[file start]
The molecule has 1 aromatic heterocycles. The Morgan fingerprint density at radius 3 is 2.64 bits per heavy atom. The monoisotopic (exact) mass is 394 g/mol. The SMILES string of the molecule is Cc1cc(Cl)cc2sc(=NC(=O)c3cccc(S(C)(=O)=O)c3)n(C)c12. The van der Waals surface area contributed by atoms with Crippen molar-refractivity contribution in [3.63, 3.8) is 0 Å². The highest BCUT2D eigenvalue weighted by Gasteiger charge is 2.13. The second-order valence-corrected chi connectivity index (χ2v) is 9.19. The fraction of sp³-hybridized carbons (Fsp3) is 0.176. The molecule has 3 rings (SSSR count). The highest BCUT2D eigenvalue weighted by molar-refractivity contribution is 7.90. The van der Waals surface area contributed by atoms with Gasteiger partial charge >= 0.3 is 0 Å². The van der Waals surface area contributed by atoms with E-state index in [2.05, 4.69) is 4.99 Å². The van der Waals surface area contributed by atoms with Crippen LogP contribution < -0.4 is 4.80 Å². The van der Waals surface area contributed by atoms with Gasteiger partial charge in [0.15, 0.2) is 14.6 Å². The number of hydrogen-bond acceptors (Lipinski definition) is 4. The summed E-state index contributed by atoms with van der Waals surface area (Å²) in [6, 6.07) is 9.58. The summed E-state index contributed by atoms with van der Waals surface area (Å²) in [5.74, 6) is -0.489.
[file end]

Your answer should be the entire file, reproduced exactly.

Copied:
The molecule has 1 aromatic heterocycles. The Morgan fingerprint density at radius 3 is 2.64 bits per heavy atom. The monoisotopic (exact) mass is 394 g/mol. The SMILES string of the molecule is Cc1cc(Cl)cc2sc(=NC(=O)c3cccc(S(C)(=O)=O)c3)n(C)c12. The van der Waals surface area contributed by atoms with Crippen molar-refractivity contribution in [3.63, 3.8) is 0 Å². The highest BCUT2D eigenvalue weighted by Gasteiger charge is 2.13. The second-order valence-corrected chi connectivity index (χ2v) is 9.19. The fraction of sp³-hybridized carbons (Fsp3) is 0.176. The molecule has 3 rings (SSSR count). The highest BCUT2D eigenvalue weighted by molar-refractivity contribution is 7.90. The van der Waals surface area contributed by atoms with Gasteiger partial charge >= 0.3 is 0 Å². The van der Waals surface area contributed by atoms with E-state index in [2.05, 4.69) is 4.99 Å². The van der Waals surface area contributed by atoms with Crippen LogP contribution < -0.4 is 4.80 Å². The van der Waals surface area contributed by atoms with Gasteiger partial charge in [0.15, 0.2) is 14.6 Å². The number of hydrogen-bond acceptors (Lipinski definition) is 4. The summed E-state index contributed by atoms with van der Waals surface area (Å²) in [6, 6.07) is 9.58. The summed E-state index contributed by atoms with van der Waals surface area (Å²) in [5.74, 6) is -0.489.